The Montaña Alavesa is a mountainous and sparsely populated region in the southern reaches of Alava. It is home to a couple of thousand people scattered around the numerous little villages. These villages have changed little in the last few hundred years and you might think that not much happens in these parts. But where there’s folk there’s an opportunity for a fiesta…
Kabredo can be found the edge of the Sierra De Cantabria just below Leon Dormido (935m). Over the last three years we have been celebrating a day of Basque rural sports, Herri Kirolak or Highland Games. Kabredo won last year and hosted this years event.
We anticipated around one hundred people for the popular lunch. Quite a task but this is an event where everyone is expected to take part and many hands make light work
In no time at all the table was set and the festivities began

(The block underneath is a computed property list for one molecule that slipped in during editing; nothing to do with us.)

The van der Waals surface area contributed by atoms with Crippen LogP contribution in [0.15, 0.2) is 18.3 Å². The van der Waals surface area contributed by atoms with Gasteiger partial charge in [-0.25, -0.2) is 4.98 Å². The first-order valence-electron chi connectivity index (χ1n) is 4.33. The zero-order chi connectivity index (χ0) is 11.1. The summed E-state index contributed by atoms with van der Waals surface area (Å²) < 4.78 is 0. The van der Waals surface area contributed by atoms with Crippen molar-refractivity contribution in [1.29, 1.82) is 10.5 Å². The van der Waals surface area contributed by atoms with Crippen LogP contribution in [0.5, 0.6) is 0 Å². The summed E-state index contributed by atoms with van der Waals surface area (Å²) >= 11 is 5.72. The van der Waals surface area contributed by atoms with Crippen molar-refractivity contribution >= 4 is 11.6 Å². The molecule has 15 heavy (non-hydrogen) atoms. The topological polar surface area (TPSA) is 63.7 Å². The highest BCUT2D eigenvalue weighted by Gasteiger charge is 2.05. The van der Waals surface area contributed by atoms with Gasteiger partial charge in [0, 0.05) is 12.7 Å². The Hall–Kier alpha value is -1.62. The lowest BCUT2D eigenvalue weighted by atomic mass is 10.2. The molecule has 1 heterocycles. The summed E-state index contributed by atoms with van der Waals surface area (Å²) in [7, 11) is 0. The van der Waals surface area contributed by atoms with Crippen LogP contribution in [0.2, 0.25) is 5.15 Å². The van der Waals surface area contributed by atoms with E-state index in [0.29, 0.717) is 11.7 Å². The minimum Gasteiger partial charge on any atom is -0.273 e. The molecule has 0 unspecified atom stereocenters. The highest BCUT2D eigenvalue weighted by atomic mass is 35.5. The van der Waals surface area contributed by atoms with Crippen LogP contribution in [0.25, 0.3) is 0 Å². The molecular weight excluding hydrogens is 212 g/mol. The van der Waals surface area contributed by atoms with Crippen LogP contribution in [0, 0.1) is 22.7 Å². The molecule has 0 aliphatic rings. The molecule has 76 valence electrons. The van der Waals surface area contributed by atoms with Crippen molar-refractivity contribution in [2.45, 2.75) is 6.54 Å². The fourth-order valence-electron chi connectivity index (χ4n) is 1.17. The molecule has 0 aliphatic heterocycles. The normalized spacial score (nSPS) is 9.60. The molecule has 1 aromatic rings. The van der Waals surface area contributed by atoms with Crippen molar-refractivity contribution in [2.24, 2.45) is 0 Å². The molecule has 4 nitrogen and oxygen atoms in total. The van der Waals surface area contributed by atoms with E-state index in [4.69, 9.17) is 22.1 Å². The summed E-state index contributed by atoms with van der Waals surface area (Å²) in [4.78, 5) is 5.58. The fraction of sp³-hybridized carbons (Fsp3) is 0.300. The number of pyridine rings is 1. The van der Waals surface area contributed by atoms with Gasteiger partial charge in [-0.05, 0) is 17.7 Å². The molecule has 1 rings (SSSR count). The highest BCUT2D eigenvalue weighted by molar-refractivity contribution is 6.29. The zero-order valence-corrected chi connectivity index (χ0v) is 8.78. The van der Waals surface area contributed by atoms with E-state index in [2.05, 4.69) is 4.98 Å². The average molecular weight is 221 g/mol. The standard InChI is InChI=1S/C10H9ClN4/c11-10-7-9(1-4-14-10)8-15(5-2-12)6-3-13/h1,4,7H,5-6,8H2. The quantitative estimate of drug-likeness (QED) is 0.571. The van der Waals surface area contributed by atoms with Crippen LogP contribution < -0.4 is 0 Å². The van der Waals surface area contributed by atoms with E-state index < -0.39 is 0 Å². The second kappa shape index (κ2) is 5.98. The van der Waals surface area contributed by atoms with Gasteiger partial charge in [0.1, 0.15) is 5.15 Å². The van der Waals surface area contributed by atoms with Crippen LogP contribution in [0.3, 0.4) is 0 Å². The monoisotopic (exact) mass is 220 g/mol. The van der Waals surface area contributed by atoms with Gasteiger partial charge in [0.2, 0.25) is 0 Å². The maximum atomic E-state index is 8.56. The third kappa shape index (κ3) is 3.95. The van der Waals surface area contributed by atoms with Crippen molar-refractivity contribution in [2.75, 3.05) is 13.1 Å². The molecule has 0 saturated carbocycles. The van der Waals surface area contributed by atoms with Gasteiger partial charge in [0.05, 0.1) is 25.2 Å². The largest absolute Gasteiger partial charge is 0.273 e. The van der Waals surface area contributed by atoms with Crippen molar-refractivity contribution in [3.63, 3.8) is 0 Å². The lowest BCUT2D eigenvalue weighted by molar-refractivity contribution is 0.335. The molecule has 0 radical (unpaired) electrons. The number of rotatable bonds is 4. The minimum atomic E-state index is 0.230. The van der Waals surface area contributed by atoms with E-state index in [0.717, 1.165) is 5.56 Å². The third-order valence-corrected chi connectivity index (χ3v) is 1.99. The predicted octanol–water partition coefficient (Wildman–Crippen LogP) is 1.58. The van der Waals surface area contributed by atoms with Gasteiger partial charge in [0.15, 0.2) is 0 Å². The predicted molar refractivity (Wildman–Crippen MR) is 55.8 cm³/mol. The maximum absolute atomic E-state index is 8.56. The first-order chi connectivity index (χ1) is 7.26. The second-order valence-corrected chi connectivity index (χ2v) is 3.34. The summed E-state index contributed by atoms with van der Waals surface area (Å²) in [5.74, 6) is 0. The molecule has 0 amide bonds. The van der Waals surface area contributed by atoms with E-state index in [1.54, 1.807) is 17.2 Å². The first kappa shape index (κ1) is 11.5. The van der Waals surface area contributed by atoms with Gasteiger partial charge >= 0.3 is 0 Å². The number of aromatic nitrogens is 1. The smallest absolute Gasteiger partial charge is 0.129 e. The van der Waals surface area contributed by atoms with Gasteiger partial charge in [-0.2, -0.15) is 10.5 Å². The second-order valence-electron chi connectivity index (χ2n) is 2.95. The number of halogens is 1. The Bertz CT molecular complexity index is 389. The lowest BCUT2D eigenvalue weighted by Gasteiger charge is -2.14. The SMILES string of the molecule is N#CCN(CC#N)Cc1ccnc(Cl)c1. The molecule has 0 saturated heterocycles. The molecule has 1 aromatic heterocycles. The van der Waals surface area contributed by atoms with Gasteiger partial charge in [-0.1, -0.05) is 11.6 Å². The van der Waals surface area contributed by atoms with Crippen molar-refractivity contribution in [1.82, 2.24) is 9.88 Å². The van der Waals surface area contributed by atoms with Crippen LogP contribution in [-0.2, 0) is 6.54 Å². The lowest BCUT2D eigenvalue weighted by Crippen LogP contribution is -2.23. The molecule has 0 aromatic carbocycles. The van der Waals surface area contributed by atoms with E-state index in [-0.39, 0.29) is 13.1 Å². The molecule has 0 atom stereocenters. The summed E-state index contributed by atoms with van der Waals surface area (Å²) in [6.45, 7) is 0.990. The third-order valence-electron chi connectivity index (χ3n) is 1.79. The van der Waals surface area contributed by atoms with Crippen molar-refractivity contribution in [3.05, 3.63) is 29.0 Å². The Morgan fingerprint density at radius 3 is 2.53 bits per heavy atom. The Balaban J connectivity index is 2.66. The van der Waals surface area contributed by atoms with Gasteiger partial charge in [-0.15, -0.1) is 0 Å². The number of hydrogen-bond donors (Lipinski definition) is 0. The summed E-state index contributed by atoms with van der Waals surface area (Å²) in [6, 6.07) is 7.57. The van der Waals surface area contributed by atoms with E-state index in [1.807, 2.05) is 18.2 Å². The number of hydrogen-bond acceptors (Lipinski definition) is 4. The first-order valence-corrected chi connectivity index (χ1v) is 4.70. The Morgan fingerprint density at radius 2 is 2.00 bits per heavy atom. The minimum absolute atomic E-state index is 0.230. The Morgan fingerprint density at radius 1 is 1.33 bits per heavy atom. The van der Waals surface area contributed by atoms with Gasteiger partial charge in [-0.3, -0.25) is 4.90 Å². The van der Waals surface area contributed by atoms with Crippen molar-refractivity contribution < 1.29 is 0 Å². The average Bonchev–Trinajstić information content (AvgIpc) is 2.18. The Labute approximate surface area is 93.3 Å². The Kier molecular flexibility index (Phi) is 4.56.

Basque food is second to none and today’s spread was no exception. All food locally supplied and washed down with quantities of Rioja and Patxaran for good measure.
The mood was relaxed and lead to a long period of “sobre mesa” (The chat and banter that follows a good feed) I began to wonder if we would be in any fit state to take part in the Herri Kirolak.
So with a belly full of food and a head full of Patxaran the competition began.
Basque sports are brutal and generally involve shifting heavy things from one place to another as fast as possible.
Events such as these are priceless in any community. There was an element of competition in the Herri Kirolak but to be honest I don’t even know who won. This is about including everyone and cementing friendships. It was also an opportunity for us to show our support for Txiki Antia who stands accused of having belonged to D3M (Democracia 3 Millones). D3M was declared illegal on February 8, 2009, as the Spanish Supreme Court considered that it was linked with the separatist organisation ETA. A more gentle giant than Txiki you are unlikely to find.
The Herri Kirolak Fiesta in Cabredo was organised with the intention of having a good time and promoting Euskera (Basque language) by Amezti Euskera Elkartea, XVII Mendea Kultur Elkartea, Mendialdeko Mintzalagan Taldea and people of the various villages